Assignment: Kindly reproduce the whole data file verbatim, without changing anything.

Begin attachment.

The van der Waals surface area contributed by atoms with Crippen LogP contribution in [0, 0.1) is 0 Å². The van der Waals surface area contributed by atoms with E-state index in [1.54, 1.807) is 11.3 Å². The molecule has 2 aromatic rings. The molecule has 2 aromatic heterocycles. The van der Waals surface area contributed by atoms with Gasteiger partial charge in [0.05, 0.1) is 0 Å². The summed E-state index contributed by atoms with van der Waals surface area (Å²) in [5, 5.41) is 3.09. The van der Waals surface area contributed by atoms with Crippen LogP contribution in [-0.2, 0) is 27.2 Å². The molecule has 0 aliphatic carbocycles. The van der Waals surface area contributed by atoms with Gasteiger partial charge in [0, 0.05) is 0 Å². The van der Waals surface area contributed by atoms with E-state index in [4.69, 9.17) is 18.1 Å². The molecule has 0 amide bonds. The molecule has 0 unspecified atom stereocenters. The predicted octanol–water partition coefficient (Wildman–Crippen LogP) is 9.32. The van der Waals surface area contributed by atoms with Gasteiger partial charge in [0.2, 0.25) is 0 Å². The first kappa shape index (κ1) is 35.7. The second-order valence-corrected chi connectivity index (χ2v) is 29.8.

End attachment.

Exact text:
The van der Waals surface area contributed by atoms with Crippen LogP contribution in [0, 0.1) is 0 Å². The van der Waals surface area contributed by atoms with E-state index in [1.54, 1.807) is 11.3 Å². The molecule has 2 aromatic rings. The molecule has 2 aromatic heterocycles. The van der Waals surface area contributed by atoms with Gasteiger partial charge in [0.05, 0.1) is 0 Å². The summed E-state index contributed by atoms with van der Waals surface area (Å²) in [5, 5.41) is 3.09. The van der Waals surface area contributed by atoms with Crippen LogP contribution in [-0.2, 0) is 27.2 Å². The molecule has 0 aliphatic carbocycles. The van der Waals surface area contributed by atoms with Gasteiger partial charge in [0, 0.05) is 0 Å². The van der Waals surface area contributed by atoms with E-state index in [4.69, 9.17) is 18.1 Å². The molecule has 0 amide bonds. The molecule has 0 unspecified atom stereocenters. The predicted octanol–water partition coefficient (Wildman–Crippen LogP) is 9.32. The van der Waals surface area contributed by atoms with Gasteiger partial charge in [0.2, 0.25) is 0 Å². The first kappa shape index (κ1) is 35.7. The second-order valence-corrected chi connectivity index (χ2v) is 29.8.